- There is no technology today to control the meltdowns. They continue to burn openly and emit radiation and will until the fuel is exhausted or the cool naturally enough to stop burning.

- Those failures have released radioactive substances to the air, to the water and to the land in quantities that have never before been seen by man. No country has experience with this amount of radiation. The quantity of radioactive material that is uncontained and must be assumed lost, is greater than all other releases of radioactive material in the history of nuke - combined....

- Japan does have experience with radiation sickness and its effects from the WWII bombings, although the amount of radiation in that case was tiny in comparison to this.

- If you live in Japan - anywhere in Japan - the amount of radiation you are being exposed to is rising, and will continue to rise for a long time. This amount can range from deadly to potentially harmless, depending on many factors. However the governments assurances that there is no effect on health Is a lie. Some people are already dying from the radiation, and the full effects will take years to surface.

- If you live in North America - anywhere, but especially in the Western Half, you have been exposed to high amounts of Japanese radiation, and it exists in the air you breathe, the water you drink and the food you eat. As in Japan, the effects will range from deadly to possibly no effect - with an even longer period of "incubation" for the full effects to be seen.

- if you live anywhere else on earth, you likely are receiving a smaller dose of Fukushima radiation, and you will likely be spared the short term effects But the long term effects are still relevant.

- Probably more devastating in the short term is the economic impact. Japan, the third largest economy in the world, is now struggling. There does not exist enough Yen to fix the damage from Fukushima and pay reparations to those who lost everything. Personal wealth has declined. The top layer of society has fled the country. Important companies headquarters are leaving Japan. The Emporer and his family have fled Tokyo. Government officials are resigning en-masse. It seems highly likely these trends will continue, if not accelerate.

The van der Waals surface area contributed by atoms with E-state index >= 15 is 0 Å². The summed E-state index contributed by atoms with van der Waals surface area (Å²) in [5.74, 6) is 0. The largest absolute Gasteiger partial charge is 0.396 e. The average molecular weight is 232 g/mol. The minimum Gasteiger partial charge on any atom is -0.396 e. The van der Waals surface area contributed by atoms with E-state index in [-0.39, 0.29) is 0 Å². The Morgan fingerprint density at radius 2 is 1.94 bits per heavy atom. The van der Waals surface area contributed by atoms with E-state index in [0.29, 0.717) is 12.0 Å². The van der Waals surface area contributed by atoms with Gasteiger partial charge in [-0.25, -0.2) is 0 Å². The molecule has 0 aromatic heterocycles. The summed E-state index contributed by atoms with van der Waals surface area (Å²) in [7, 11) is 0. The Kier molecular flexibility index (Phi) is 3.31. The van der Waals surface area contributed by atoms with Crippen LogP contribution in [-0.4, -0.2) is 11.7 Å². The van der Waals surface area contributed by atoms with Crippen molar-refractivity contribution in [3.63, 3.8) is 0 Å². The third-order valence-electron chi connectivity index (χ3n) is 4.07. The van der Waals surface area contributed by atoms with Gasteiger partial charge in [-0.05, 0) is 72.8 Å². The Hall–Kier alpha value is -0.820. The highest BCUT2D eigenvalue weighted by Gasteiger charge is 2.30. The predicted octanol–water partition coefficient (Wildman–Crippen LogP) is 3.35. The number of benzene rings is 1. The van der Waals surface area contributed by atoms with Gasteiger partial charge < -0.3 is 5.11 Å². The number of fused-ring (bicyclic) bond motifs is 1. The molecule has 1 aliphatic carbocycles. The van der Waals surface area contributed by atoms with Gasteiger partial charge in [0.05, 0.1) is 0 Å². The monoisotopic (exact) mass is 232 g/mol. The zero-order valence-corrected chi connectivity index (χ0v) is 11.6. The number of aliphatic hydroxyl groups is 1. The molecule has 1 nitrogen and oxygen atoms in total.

- The government is covering up the scale of the disaster for multiple reasons - First; they have to deny the existence of damages, because there is not enough money to pay for all of them. Second, they must stem the tide of exodus, or there will be no more Japan. However the die is cast. There will be no more Japan as it was before.

Those are the facts. Understanding them and making logical decisions regarding the best course of action is much more effective than worrying.


Anonymous said...

Well at least they can still bury these people since they are under the 8000 bq/kg limit (unless they are cremated).

Anonymous said...

A record-high 25,800 becquerels per kilogram of radioactive cesium has been detected in fish caught within 20 km of the Fukushima No. 1 nuclear plant, according to Tokyo Electric Power Co., indicating there may be hot spots under the sea that need further investigation.

arevamirpal::laprimavera said...

In Japan, cremation is "strongly recommended" and almost all funerals are by cremation. In Tokyo and Osaka, cremation is required by local law.

Atomfritz said...

If cremation is so common in Japan, it would be really easy to routinely check the radioactivity content of the remains to learn about the actual accident consequences.

But the reasons not to do so aren't necessarily notorious incuriosity, as anon 9:11 hinted at.
Imagine the ashes of millions of people being seized and stored in a mundane radwaste deposit...

Anonymous said...

do you have any evidence about the emperor having fled Tokyo, massive resignation of top officials and top layer of society fleeing the country?
I am under the impression that both Japanese and foreign companies are shifting their focus from Japan to China, HK, etc. and this might be related to demographics more than anything else. However I never heard what you mention; if you happen to be able to post some link, please do.